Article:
By Jon Schroeder
The Cove Herald
On Saturday at Bulldawg Gymnasium, the Harlem Ambassadors came to Copperas Cove to play some basketball and continue sharing their education-based values.
They beat the Cove Hot Shots, a team comprised of local players sponsored by businesses, by a score of 70-39.
Every member of the professional team, the Ambassadors announced before the game, must have a degree or be actively working on one, and a positive drug test immediately and permanently disqualifies a player from the team.
The Harlem Ambassadors are subject to some of the most stringent drug testing in the country, said Sandie Prophete, the group’s star player and founding member who goes by “Ladè Majic” as an Ambassador.
Since its founding, the team has played all over the world, with stops including Iceland, Korea, England and Tahiti.
During each game, Prophete takes the role of troublemaker, humorously disputing referees’ calls, getting fans and players to dance and leading off several semi-planned skits.
While they announce their education and drug-free messages before each performance, there’s another which was played out Saturday through Prophete and another female teammate: “We want to empower little girls,” Prophete said. “Dream big, and you can do it.”
Prophete said another part of the group’s goal is to be positive role-models for kids. The media, she says, generally highlights athletes for the wrong reasons — for scandals rather than for doing good things. With more than 200 scheduled games every year, the Ambassadors hope to do their part to give kids better messages about athletes.
The game, now in its second year, is one organizers hope to make into an annual event in Cove. This year’s turnout was larger than last, with a few hundred people in attendance for the show.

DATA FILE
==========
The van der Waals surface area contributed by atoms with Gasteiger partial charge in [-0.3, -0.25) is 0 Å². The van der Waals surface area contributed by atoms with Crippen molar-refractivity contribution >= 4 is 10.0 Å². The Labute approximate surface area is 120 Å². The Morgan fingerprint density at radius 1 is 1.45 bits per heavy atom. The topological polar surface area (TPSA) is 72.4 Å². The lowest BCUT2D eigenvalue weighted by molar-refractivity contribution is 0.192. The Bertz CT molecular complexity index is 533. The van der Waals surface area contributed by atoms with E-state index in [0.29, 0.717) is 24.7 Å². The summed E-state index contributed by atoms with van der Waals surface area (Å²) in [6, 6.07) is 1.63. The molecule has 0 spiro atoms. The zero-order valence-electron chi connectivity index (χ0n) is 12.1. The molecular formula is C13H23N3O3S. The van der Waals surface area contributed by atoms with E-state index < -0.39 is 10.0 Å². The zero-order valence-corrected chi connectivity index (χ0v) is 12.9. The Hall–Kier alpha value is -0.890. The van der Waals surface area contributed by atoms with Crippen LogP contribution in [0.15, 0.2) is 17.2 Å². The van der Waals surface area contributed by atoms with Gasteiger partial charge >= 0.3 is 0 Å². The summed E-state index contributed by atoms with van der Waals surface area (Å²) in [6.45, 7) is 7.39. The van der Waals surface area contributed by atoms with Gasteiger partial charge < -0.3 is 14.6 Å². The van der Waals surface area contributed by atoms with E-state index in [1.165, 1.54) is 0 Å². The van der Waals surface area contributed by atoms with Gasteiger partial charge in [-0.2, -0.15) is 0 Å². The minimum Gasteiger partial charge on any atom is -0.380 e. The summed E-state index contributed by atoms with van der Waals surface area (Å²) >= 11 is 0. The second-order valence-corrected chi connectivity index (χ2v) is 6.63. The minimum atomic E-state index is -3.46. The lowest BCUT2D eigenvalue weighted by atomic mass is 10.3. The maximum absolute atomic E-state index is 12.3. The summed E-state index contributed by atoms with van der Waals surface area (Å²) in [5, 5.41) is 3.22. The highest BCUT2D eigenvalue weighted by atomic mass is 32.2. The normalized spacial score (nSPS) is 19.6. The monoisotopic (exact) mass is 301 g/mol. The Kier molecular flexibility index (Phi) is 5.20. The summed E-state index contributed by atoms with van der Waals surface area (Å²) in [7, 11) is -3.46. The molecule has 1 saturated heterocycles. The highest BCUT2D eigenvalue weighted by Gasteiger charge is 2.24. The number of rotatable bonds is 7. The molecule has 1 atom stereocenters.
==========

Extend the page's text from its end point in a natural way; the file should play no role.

This year’s event was more planned out than the 2007 incarnation of the event, when Copperas Cove Chamber of Commerce President Marty Smith, Vice President Betty Price and Darrell Clemons, chairman of the Chamber Ambassadors, helped put it together over the course of only a few weeks.
“We scrambled last year, and we put it together,” he said, noting his appreciation for those who planned this year’s event.
Clemons said the event grew significantly from last year, although it might not have been apparent since the game was played in Copperas Cove High School’s new, larger gymnasium.
“Everybody had fun, and we raised some money,” said past Chamber Board of Directors Chairman Ira Brand, who served as “semi-coach” of the Hot Shots.
Money raised can be used by the Chamber Ambassadors for future events, although the amount raised hadn’t been tabulated by press time.
Zach Boyd and Daniel Luna, both members of the Cove Hot Shots, said they enjoyed their time playing against the Harlem Ambassadors.
Asked to describe the game, Boyd said, “humiliating,” with a laugh.
“No, it was fun,” he added.
Luna said the game was a good chance to get in shape, but his favorite part was when the Ambassadors brought a group of kids out on the court for an impromptu dance lesson.
Contact Jon Schroeder at firstname.lastname@example.org or call (254) 547-0428